We live in a throwaway culture. Because it is easy. It is out of sight, out of mind, we do not have to see where the waste goes. Furthermore, we do not see the accumulated impact of our individualized contribution to trash over time.
The average woman will use around 16,000 or more tampons or pads in her lifetime which translates to some 250-300 lbs. waste. That’s 7 billion tampons and pads landing in landfills each year. This waste is compounded by 157 million women in the US = 47 billion lbs! Add 260 million women in the EU = 78 billion lbs. China has some 667 million women = 200 billion lbs! Of the World’s 7.5 billion humans in 2017, roughly 49.6% of the population are women, which is a population of 3.8 billion, which amounts to 1.1 trillion lbs of trash. Of course, this number is not rooted in reality as this is a developed world problem, most women in developing nations do not have access to such products. But the environmental impact is not the only issue with tampons.
Health Risks of Tampons
Considering the chemicals and materials of the inserts, the vaginal area is thin-skinned and filled with small blood vessels making it easy for chemicals and plastic to be absorbed into the body. Substances you place inside your vagina may not go through the body’s typical elimination and metabolic processes. Chemicals are able to pass almost directly into your bloodstream.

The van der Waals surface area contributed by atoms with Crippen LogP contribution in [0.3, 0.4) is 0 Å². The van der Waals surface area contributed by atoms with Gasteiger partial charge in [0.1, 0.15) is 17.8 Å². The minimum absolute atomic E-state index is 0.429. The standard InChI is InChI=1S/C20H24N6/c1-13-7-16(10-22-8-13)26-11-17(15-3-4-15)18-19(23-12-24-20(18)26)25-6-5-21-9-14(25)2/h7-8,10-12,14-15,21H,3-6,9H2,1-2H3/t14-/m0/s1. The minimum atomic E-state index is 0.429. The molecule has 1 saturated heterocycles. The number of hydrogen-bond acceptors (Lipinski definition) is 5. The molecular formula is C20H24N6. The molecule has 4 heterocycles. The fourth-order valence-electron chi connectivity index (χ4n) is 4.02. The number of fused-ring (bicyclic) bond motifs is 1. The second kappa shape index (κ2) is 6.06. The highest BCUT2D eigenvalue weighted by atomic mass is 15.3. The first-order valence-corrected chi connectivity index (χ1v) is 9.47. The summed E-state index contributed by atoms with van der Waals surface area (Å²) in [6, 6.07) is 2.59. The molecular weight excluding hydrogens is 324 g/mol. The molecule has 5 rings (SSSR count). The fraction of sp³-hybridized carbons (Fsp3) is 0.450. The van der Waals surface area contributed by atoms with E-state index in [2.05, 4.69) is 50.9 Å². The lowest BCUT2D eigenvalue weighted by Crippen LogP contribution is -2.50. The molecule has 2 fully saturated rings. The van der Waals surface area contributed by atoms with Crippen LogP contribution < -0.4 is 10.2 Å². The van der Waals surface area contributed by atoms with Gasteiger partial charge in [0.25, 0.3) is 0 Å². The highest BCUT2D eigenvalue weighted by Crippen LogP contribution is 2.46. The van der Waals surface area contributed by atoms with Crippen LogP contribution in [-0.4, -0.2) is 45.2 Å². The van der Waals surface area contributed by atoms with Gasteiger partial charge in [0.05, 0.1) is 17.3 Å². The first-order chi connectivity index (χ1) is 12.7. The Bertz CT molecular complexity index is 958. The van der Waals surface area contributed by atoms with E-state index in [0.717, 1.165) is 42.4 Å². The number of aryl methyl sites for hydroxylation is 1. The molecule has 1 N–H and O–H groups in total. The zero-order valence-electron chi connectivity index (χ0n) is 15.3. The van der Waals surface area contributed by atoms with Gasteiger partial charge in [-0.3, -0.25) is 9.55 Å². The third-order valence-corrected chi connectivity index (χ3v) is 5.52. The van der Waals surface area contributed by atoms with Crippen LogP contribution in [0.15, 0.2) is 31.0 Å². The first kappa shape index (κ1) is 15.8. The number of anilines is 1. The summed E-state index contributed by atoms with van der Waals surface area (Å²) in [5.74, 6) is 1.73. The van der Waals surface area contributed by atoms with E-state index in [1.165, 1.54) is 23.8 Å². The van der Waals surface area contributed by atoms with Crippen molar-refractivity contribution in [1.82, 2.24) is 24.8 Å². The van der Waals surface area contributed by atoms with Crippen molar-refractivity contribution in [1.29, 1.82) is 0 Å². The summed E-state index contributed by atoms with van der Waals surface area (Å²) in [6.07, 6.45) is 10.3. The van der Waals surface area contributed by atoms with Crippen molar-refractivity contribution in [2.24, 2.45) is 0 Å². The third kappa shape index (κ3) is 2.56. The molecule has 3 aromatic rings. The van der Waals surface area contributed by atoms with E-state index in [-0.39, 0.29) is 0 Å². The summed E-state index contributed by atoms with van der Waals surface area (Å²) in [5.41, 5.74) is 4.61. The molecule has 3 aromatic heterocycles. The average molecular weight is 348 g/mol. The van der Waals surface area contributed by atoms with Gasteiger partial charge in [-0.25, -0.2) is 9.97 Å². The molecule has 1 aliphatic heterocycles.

One group of chemicals found in tampons are dioxins, a by-product of the chlorine bleaching process used to make tampons white. Dioxins have been classified by the World Health Organization as “highly toxic” and “known human carcinogen”. Even though the bleaching process has evolved to greatly reduce the dioxin levels, there are still trace amounts that could accumulate in the body.
Pesticides from factory farmed cotton such as procymidone and piperonyl butoxide, which the EPA has determined to be a “probable human carcinogen”, can be found in popular brands. Then there is the plastic in applicators.
First Step may be simply reducing your waste by switching to tampons without applicators which may create 58% less waste.
Reusable Cloth Pads
LOLA has 100% organic cotton tampons in compact BPA-free plastic applicators.
HestaOrganic has washable organic cotton Period Panties.
More on the topic:
I remember shaking in the bathroom when I finally got my first period at sixteen, calling up my best friend who’d used tampons for years. How did she get it to go in? How was it supposed to fit up there? Could it get stuck? Though they were a normal …
Some experts worry that the chemicals used to make tampons, a feminine hygiene product, are linked to toxic shock syndrome (TSS) and cancer